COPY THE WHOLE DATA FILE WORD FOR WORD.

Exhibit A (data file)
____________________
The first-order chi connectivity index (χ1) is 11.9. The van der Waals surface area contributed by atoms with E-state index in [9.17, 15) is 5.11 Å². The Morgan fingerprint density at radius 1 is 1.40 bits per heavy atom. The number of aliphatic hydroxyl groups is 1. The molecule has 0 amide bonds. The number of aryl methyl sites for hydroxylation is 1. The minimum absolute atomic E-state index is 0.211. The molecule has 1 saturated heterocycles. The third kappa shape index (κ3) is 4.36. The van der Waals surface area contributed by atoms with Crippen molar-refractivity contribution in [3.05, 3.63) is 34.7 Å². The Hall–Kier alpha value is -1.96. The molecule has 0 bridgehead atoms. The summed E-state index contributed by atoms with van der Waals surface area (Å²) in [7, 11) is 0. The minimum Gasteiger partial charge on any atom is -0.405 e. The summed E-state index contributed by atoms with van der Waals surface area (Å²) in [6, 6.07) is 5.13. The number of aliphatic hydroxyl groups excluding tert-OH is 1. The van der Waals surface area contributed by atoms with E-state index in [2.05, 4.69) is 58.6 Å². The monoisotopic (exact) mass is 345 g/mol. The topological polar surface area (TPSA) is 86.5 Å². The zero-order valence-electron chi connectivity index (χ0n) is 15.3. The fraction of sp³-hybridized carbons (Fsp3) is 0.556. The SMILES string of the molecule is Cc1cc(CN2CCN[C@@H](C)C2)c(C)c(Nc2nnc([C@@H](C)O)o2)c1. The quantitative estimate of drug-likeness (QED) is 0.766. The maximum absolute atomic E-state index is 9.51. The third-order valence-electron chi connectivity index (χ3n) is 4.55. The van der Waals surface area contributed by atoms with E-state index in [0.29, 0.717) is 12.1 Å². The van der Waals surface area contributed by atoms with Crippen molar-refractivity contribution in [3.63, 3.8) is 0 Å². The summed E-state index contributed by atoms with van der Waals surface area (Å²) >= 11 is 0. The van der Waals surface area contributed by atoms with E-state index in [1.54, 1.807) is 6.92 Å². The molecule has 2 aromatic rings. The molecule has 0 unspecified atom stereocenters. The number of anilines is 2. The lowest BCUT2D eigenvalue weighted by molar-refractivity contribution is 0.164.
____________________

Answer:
The first-order chi connectivity index (χ1) is 11.9. The van der Waals surface area contributed by atoms with E-state index in [9.17, 15) is 5.11 Å². The Morgan fingerprint density at radius 1 is 1.40 bits per heavy atom. The number of aliphatic hydroxyl groups is 1. The molecule has 0 amide bonds. The number of aryl methyl sites for hydroxylation is 1. The minimum absolute atomic E-state index is 0.211. The molecule has 1 saturated heterocycles. The third kappa shape index (κ3) is 4.36. The van der Waals surface area contributed by atoms with Crippen molar-refractivity contribution in [3.05, 3.63) is 34.7 Å². The Hall–Kier alpha value is -1.96. The molecule has 0 bridgehead atoms. The summed E-state index contributed by atoms with van der Waals surface area (Å²) in [7, 11) is 0. The minimum Gasteiger partial charge on any atom is -0.405 e. The summed E-state index contributed by atoms with van der Waals surface area (Å²) in [6, 6.07) is 5.13. The number of aliphatic hydroxyl groups excluding tert-OH is 1. The van der Waals surface area contributed by atoms with E-state index in [2.05, 4.69) is 58.6 Å². The monoisotopic (exact) mass is 345 g/mol. The topological polar surface area (TPSA) is 86.5 Å². The zero-order valence-electron chi connectivity index (χ0n) is 15.3. The fraction of sp³-hybridized carbons (Fsp3) is 0.556. The SMILES string of the molecule is Cc1cc(CN2CCN[C@@H](C)C2)c(C)c(Nc2nnc([C@@H](C)O)o2)c1. The quantitative estimate of drug-likeness (QED) is 0.766. The maximum absolute atomic E-state index is 9.51. The third-order valence-electron chi connectivity index (χ3n) is 4.55. The van der Waals surface area contributed by atoms with E-state index in [0.29, 0.717) is 12.1 Å². The van der Waals surface area contributed by atoms with Crippen molar-refractivity contribution in [3.63, 3.8) is 0 Å². The summed E-state index contributed by atoms with van der Waals surface area (Å²) >= 11 is 0. The van der Waals surface area contributed by atoms with E-state index in [1.54, 1.807) is 6.92 Å². The molecule has 2 aromatic rings. The molecule has 0 unspecified atom stereocenters. The number of anilines is 2. The lowest BCUT2D eigenvalue weighted by molar-refractivity contribution is 0.164.